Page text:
Exclusive: Feels good when your perspiration finally brings you to uhuru - Wellington Jighere, World Scrabble Champion
It is exactly four months and thirteen days since Wellington Jighere, then 32, became the first African to win the English-Language World Scrabble Championships.
The Nigerian defeated 19th ranked Lewis MacKay, 30, from Cambridge in the final by taking four straight games in the best-of-seven final round in Perth. He sealed the game with “felty” for 36 points, ending the last game with 449 to his opponent’s 432.
Although, it is now 134 days since the Championship in Perth, Australia, it is never too late to celebrate his feat and past achievements. In an exclusive chat with sportlineng, the World Scrabble Champion talked about his path to the top and issues regarding Scrabble development and promotion in Nigeria.
Sportlineng: Who is Wellington Jighere?
Wellington Jighere is 33- year old, a Nigerian who hails from Ughelli South LGA of Delta state, a graduate of Crop Science from the University of Benin and the reigning World Scrabble Champion.
Sportlineng: Who inspired you to pick up Scrabble?
My elder brother, Ovuoke Jighere.
Sportlineng: When did you start playing professionally?
Sportlineng: How did the journey to becoming the world champion start?
It started many years ago. But the point at which I realized that the world championship crown was actually attainable was when I finished 3rd in 2007, as a first-time competitor at the World Championship, Mumbai 2007.
Sportlineng: Any regrets so far?
None. Only lessons learnt.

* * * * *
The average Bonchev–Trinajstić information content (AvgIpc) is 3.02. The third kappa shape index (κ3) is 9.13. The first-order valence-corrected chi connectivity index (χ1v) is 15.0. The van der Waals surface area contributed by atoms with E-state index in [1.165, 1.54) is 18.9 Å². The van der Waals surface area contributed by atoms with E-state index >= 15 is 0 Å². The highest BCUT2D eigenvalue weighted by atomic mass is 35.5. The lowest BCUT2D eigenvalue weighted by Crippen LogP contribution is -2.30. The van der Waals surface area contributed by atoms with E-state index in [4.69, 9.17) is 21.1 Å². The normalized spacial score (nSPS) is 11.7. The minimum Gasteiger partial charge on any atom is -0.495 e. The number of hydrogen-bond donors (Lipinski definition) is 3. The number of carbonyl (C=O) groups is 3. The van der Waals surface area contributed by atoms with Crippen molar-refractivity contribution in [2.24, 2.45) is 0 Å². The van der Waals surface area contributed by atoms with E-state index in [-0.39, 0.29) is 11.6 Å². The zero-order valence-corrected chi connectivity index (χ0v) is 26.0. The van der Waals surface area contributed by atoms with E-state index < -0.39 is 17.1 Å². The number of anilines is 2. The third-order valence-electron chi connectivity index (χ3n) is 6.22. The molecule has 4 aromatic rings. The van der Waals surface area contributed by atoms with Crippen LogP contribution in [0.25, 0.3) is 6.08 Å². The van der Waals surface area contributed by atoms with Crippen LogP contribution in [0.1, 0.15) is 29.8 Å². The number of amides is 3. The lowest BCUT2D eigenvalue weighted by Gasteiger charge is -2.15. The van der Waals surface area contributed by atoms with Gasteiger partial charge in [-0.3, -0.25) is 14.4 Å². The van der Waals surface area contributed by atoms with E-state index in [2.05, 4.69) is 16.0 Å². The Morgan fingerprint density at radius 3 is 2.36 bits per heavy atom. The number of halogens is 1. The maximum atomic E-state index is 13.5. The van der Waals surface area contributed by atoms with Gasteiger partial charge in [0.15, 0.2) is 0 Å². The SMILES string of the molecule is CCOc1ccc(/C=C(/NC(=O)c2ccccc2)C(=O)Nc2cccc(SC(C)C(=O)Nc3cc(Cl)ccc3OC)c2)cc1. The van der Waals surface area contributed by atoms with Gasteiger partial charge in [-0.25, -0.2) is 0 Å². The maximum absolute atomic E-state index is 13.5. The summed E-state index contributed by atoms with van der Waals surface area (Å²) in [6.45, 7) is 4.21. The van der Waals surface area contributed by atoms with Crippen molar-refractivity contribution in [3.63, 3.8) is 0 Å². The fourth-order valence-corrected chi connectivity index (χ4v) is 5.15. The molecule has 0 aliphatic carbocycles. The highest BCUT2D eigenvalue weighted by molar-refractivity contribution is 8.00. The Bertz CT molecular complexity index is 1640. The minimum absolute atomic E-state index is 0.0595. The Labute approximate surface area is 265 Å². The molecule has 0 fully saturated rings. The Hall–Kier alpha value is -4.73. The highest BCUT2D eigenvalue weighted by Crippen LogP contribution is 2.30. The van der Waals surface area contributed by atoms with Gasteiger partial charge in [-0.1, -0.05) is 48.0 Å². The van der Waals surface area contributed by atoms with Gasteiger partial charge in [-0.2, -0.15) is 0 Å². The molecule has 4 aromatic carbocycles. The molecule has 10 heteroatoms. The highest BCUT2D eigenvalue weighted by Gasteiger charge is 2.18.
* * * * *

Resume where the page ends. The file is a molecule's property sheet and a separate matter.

Sportlineng: Your first international defeat how did you feel? did you feel like quitting? how did you get over the loss.
One thing that being a sportsman teaches you is how to take losses in good stride. It sure felt bad when I lost the final game at the 2007 World Championship to drop to 3rd place but I quickly got over it.
Sportlineng: What has been your drive?
Sustenance. I had depended on winnings from Scrabble to pay the bills for as long as I can remember.
Sportlineng: If not scrabble what sport would it have been?
Sportlineng: How did you prepared for the tourney in Perth that you won?
A lot of study went into preparing. I also did a lot of drills to enhance my resilience especially during such enervating circumstances as jetlag.
Sportlineng: How will you rate Scrabble in Nigeria
Sportlineng: What do you think we can do to further improve scrabble in Nigeria based on what you’ve seen abroad:
Basically, the level of sponsorship has to be improved upon. Champions have to be able to make a living from playing the game professionally.
Endorsements have to be forthcoming. Imagine that even as a World Champion, I’m yet to get any such endorsements. This is a situation that needs to be remedied. The take home needs to be commensurate to the efforts.
Sportlineng: Were you supported by the Nigeria Scrabble Federation on your way to becoming the world champion?
Yes. If it wasn’t for the NSF and our Club patron, Chief Ayeri Emami, none of these would have happened.